The plaintiff has a 31-year drinking history with 14 years of abusive drinking. His work as a bartender provides him tempting access to alcohol. Over the last decade he has had four alcohol-related driving offenses, and two of those are for DUI. He waited almost two years to begin AA after he stopped drinking. Several years of abstinence coupled with reluctant attendance at AA for three months does not outweigh the risk posed by plaintiff's history.
We agree with the hearing officer that plaintiff is to be commended for his efforts thus far to combat his alcoholism. However, the hearing officer's Conclusion that plaintiff had failed to prove he would not endanger public safety if his driving privileges were reinstated was not a Conclusion "with which no rational trier of fact could have agreed." Plaintiff's sobriety is a significant step toward reinstatement of his driving privileges. Nevertheless, the fact plaintiff had only recently acknowledged he was an alcoholic and his relatively short tenure with the AA support group, combined with plaintiff's apparently mixed motives for attending AA, made it rational to conclude plaintiff could easily lapse into his old drinking habits. With this danger of relapse, allowing plaintiff to resume driving constituted sufficient danger to the public to justify denying plaintiff's application for driving privileges.
Were plaintiff to provide evidence of sobriety, recommendations, and evaluations similar to those he presented in support of this application, plus proof of long term and ongoing participation in a support group such as AA, we would expect the Secretary to act favorably on a new application for reinstatement of driving privileges. The Secretary's denial of this application was not against the manifest weight of the evidence. Thus, the circuit court properly affirmed that decision.
JUSTICE McCULLOUGH, Dissenting:
The decision of the Secretary of State is not only against the manifest weight of the evidence but the decision is against all relevant evidence presented to the hearing officer.
This is the third application by the plaintiff for driving privileges as a result of his revocation, which occurred on May 29, 1982, after a conviction for driving under the influence of intoxicating liquor on May 11, 1982.
With respect to the first application on March 14, 1983, the Secretary found that there was no proof of completion of an alcohol remedial education program, that the plaintiff considered himself a social drinker, and that the Michigan Alcoholism Screening Test indicated that he still may have a problem drinking. He again applied for reinstatement on March 1, 1985. That application was denied on May 23, 1985, the evidence showing that the plaintiff had not used alcohol for 1 1/2 years. The evidence both at that hearing and now is unrebutted that the driver has abstained from the use of alcohol since July of 1983.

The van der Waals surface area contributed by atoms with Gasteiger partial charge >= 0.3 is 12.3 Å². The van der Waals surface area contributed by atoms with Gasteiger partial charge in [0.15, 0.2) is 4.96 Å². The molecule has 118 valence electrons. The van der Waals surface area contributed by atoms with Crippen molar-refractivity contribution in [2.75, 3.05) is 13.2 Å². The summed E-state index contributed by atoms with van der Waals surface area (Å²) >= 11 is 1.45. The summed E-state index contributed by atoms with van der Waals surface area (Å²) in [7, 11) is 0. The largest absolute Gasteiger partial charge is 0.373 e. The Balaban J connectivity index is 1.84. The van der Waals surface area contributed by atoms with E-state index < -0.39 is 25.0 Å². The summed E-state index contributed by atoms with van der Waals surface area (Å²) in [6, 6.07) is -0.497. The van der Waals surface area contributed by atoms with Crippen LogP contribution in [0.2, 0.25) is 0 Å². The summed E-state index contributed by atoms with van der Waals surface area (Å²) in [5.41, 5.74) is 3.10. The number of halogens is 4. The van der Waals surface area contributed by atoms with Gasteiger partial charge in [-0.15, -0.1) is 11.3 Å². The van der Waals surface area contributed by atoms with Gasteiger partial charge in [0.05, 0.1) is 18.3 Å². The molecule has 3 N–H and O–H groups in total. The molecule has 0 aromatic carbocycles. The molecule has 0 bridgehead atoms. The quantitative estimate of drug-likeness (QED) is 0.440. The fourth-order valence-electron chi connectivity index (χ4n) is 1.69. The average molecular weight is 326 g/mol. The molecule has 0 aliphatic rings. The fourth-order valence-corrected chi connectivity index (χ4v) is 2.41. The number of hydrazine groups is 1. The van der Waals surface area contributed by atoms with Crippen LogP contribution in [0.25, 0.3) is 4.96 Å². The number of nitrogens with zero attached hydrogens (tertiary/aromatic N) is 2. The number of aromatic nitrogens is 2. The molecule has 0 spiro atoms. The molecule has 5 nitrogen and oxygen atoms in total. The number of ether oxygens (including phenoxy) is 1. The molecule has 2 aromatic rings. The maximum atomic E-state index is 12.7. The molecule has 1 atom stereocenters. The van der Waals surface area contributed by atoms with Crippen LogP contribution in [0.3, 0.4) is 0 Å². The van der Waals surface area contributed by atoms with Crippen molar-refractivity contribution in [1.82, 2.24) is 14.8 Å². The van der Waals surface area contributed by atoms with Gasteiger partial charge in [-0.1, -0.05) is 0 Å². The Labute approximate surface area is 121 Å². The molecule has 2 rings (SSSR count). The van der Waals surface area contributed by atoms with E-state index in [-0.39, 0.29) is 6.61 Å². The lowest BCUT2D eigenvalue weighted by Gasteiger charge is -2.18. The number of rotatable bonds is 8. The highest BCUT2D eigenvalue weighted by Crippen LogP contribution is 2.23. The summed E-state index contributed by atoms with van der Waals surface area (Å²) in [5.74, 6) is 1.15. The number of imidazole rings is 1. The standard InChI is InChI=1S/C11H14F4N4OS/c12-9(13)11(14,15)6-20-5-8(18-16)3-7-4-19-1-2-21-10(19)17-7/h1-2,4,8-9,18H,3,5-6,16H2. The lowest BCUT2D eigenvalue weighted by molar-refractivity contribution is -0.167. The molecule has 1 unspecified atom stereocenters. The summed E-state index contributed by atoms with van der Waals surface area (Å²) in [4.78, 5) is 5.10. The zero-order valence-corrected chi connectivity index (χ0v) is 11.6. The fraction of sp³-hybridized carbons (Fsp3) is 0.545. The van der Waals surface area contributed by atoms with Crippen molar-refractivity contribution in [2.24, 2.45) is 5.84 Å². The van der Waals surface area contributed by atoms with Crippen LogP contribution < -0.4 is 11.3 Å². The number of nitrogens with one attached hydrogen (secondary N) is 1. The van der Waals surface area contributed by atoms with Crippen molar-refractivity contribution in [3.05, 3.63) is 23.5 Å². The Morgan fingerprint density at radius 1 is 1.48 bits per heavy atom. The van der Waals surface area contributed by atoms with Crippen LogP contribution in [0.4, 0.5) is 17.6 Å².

At the time of this application, which was heard on September 26, 1985, the evidence showed the MAST and Alcohol Use Inventory results did not indicate any alcohol problem, there had been no drinking for 1 1/2 years, successful completion of the Dry Roads remedial program and the Illinois Driver's Improvement program. Abstinence and sobriety were verified and there was no need for additional counseling.
The principal argument of the Secretary of State in this case is that the plaintiff is a recovering alcoholic and failed to prove that he would be a safe, responsible driver and had only recently begun participation in a self-help group for continued abstinence. Importance is given by the Secretary of State to the admission of the plaintiff that he is an alcoholic. Anyone who has drunk to excess and has become an abstainer can consider himself to be an alcoholic. He is going to carry that description throughout the rest of his life whether he has another drink or not. That fact alone, designation as an alcoholic, has nothing to do with a proper Disposition in this matter.
The majority indicates that the plaintiff only recently joined AA. There was nothing in either the first or second application with respect to the findings and Conclusions of the hearing officer that indicated a need for the petitioner to join the AA program. The fact that he has joined AA certainly should not be used as evidence against his petition. It seems to beg the question to say he should be denied his application in part because he waited two years after he stopped drinking to begin AA.
The majority's reference to the plaintiff's background concerns four alcohol-related offenses, dated January 9, 1976, November 30, 1977, June 22, 1978, March 6, 1982. At some point even a felon's background convictions become inadmissible. (People v. Montgomery (1971), 47 Ill. 2d 510, 268 N.E.2d 695.) Alcohol has taken its toll on plaintiff's habits and health.
There simply is no evidence presented by the Secretary of State that would show that the plaintiff is at risk if he is given his driving privileges.
Both Murdy and Franz v. Edgar (1985), 133 Ill. App. 3d 513, 478 N.E.2d 1165, dictate a reversal of the Secretary of State. In Agans, the facts and evidence presented were not as conclusively convincing or undisputed.
The plaintiff has sustained his burden and should be granted full driving privileges.